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Scott Brinker: Marketing is now customer experience’s champion
Our MarTech Conference chairperson reflects on how Marketing is following the transformational path of IT.
Perhaps you noticed it, too.
At our most recent MarTech Conference, there seemed to be a transformation percolating throughout the sessions and presentations.
After several false starts in previous years, it seemed to me that “marketing” is now clearly becoming something bigger.
Marketing, of course, has grown way beyond websites, emails and ads. It’s now augmented and virtual reality, intelligent voice agents and messaging bots, the Internet of Things’s environmental sensing, and the insight and cognition available through artificial intelligence.
In many ways, marketing is looking, sounding and feeling less like its traditional role of “demand generation” and more like “experience management.”
To test my sense, I went to the Chief Martech, Scott Brinker.
Brinker, who recently joined HubSpot as VP of platform ecosystem, is the conference chair of the MarTech Conference and author of the famously complicated marketing landscape. He has recently written about “a grand view of martech” in a Martech Manifesto.
“I think you’re right on,” he told me.
The mission and the department
“Marketing,” Brinker said, “is becoming responsible for customer experience throughout the organization.” But, he continued, in order to understand marketing’s new role, one first needs to distinguish between “marketing as a mission and marketing as a department.”
Look at what IT went through, he said. It used to be that IT departments in organizations were responsible for all technology. You couldn’t do anything tech-related without having IT involved.
Now, IT still rules the companywide, internal big systems, but its larger role is one of governance. It sets direction, gives expert advice, makes sure all the pieces work together.
The same thing is happening to marketing, he said. There are still Marketing Departments, but marketing also now often serves as a kind of “governing body for customer experience” — even if there is a specific staff dedicated to customer experience.
The product design team, for instance, is tuned to the marketers’ sense of customer experience, as are the sales and service teams. Marketing often serves as a hub to connect the dots.
On one level, Brinker said, marketing has moved beyond being a collection of tactics — press releases, ads, websites and the like — and is now often a set of strategies about how the brand should relate to the customer across the board.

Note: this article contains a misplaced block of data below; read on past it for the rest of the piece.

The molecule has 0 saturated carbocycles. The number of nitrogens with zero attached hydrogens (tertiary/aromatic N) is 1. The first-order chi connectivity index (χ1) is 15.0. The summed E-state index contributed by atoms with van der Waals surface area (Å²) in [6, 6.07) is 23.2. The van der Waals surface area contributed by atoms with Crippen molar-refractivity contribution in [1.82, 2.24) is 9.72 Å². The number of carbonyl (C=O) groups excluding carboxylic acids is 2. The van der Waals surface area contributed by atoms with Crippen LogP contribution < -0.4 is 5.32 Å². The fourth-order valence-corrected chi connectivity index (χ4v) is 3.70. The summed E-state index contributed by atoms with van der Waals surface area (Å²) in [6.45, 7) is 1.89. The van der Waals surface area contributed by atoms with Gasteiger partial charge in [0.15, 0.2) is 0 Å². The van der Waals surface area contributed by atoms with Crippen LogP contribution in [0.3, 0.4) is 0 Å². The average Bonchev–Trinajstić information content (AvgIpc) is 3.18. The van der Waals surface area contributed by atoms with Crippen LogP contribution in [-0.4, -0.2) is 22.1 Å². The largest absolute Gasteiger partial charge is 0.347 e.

Its central role these days is what Brinker calls “creating happy customers.” This means that it has input in creating products and then designing and building the many ways in which those products are discovered, desired, acquired, used and serviced.
“Marketing,” he said, “takes on more experience-oriented responsibilities,” acting as the guiding influence on customer experience the way IT acts as the guiding influence for technology.
‘The most valuable incarnation’
Widely available tech is driving that enlarged set of responsibilities, as are the many ways customers are experiencing your brand. It’s also driven by the fact that, for digital products in particular, the product is “created” at the same time and in the same space as the customer and the experience.
Brinker pointed to Netflix, where you experience its search interface and its movies/TV shows at the same time that you participate as a customer. “Much of the marketing is the product itself,” he said.
That merging of selling, presenting the product and experiencing the product — all at the same time — is only going to increase dramatically.
Imagine you’re exploring some successor to the Pokémon Go augmented reality phenomenon on your smartphone or through intelligent glasses. The Pokémon marketers have helped envision what you’re doing and how you react, as have the marketers for any product placements within that space.
You can talk to the brand as well as live in its space, because there’s a merged environment that includes demand generation, sales, product and service.
“Customer experience is not eliminating marketing,” Brinker told me, “but it’s the most valuable incarnation of how a company markets itself and interacts with its customers.”